South African fund manager snaps up AIB Investment Managers
IRELAND - Allied Irish Banks (AIB), the partially state-owned lender, has sold its asset management business to a South African bidder for an undisclosed sum.
In an announcement to the Irish Stock Exchange, AIB said the acquisition of AIB Investment Managers (AIBIM) and AIB Asset Management by Prescient Holdings was expected to close by the first quarter of next year, pending regulatory approval.
It added: "The positive impact on AIB Group's capital position as a result of the transaction is not material."
The sale of AIBIM was agreed under the terms of the Irish government's recapitalisation, with the National Pensions Reserve Fund (NPRF) most recently injecting €3.8bn, with a further €5bn used to buy shares. The state, through the NPRF, currently holds a 99.8% stake in the bank.
A spokesman for AIB Group declined to comment on specifics of the deal with Prescient Holdings, instead referring to a statement published by the Cape Town-based company.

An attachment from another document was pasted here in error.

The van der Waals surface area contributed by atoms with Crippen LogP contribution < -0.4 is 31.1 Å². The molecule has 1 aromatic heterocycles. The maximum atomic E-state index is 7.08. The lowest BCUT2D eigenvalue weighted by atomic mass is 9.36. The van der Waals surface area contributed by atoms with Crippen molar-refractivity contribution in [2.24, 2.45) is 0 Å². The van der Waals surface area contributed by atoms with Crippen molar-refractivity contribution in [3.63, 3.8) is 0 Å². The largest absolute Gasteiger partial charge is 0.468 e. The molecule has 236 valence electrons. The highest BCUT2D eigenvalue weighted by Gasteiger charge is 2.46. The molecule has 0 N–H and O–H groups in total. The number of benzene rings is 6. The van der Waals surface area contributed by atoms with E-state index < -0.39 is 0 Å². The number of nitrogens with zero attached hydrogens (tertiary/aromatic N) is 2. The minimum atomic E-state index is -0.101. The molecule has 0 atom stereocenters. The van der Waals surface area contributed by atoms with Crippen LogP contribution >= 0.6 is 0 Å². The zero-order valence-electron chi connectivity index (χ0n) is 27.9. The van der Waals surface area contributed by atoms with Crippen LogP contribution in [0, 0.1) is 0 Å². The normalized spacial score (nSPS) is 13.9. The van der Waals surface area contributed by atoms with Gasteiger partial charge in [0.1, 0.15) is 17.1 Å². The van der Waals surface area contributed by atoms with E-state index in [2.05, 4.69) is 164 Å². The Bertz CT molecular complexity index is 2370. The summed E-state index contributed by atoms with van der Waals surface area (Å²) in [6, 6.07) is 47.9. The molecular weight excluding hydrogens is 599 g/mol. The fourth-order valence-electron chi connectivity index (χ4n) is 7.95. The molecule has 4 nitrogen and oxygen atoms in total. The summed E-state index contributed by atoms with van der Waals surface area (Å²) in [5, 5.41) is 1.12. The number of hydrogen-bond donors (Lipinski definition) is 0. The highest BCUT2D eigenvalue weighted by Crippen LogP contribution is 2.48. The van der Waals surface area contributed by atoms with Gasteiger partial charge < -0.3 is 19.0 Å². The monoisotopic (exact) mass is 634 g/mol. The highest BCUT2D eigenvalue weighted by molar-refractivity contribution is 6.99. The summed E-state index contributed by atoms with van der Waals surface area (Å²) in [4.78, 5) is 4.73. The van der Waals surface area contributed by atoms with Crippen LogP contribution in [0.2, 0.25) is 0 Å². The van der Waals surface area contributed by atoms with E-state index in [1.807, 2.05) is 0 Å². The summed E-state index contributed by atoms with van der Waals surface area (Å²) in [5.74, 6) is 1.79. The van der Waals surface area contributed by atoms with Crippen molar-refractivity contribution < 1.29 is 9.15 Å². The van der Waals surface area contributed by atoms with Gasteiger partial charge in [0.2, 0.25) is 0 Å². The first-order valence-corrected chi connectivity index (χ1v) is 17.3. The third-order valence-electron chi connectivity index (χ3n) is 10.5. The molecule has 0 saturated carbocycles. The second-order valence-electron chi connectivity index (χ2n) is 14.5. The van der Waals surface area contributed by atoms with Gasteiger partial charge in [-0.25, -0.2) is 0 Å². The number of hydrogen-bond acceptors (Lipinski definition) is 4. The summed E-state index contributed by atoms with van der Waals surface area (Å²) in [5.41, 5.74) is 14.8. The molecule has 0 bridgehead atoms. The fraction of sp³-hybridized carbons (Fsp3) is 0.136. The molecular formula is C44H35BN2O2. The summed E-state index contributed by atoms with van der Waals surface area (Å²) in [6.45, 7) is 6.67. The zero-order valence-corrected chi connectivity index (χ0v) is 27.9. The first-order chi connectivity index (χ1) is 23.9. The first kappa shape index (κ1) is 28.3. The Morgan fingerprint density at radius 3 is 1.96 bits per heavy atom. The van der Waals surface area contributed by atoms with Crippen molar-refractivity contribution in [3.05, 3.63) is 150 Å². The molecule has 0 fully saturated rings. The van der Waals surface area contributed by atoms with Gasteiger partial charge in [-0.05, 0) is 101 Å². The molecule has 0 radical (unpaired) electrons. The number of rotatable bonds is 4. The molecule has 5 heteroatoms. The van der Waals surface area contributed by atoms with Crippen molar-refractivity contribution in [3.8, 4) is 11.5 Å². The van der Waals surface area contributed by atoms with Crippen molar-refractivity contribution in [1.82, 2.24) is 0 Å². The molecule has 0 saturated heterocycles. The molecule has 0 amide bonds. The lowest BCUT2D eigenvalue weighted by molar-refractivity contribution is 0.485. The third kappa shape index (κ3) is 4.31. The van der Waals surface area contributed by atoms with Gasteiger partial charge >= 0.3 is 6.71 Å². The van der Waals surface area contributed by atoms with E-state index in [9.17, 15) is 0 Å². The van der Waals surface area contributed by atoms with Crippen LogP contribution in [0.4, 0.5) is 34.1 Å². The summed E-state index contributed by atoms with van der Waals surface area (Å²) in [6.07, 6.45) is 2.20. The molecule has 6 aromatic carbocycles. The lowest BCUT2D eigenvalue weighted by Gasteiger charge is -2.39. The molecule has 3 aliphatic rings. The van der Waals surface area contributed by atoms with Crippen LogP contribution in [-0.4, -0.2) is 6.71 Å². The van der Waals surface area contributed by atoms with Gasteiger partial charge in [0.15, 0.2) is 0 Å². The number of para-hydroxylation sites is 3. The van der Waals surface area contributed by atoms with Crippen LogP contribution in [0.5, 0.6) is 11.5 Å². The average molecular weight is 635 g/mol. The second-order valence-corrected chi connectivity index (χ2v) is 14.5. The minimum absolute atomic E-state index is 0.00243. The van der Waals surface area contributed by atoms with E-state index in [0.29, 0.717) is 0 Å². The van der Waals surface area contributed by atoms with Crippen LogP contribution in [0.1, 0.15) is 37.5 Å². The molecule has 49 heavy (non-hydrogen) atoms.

While the statement by Prescient - which opened a Dublin office in 2007 - said AIBIM would "continue to be managed by the existing team", it did not say if any efficiency savings would be asked of it.
Frank O'Riordan, managing director at AIBIM, said the deal was a "very significant step", while Prescient executive chairman Herman Steyn said that, in an effort to build a global business, it viewed Dublin as a "springboard" into European and US markets.
"We have been looking to expand our investment management capability and view this acquisition as a significant part in our development," Steyn added.
As of the end of October, AIBIM, which will be renamed Prescient Investment Managers (Ireland), managed €8.4bn in assets for a number of institutional and private clients. As a result, the ZAR95bn (€9bn) company will effectively double its assets under management.
The deal follows last year's acquisition by State Street Global Advisors of Bank of Ireland Asset Management (BIAM) for nearly €60m.
BIAM's former parent company had also received support from the Irish government, with the NPRF gradually reducing its holdings to 15% and recently selling €1bn in shares to a group of North American investors.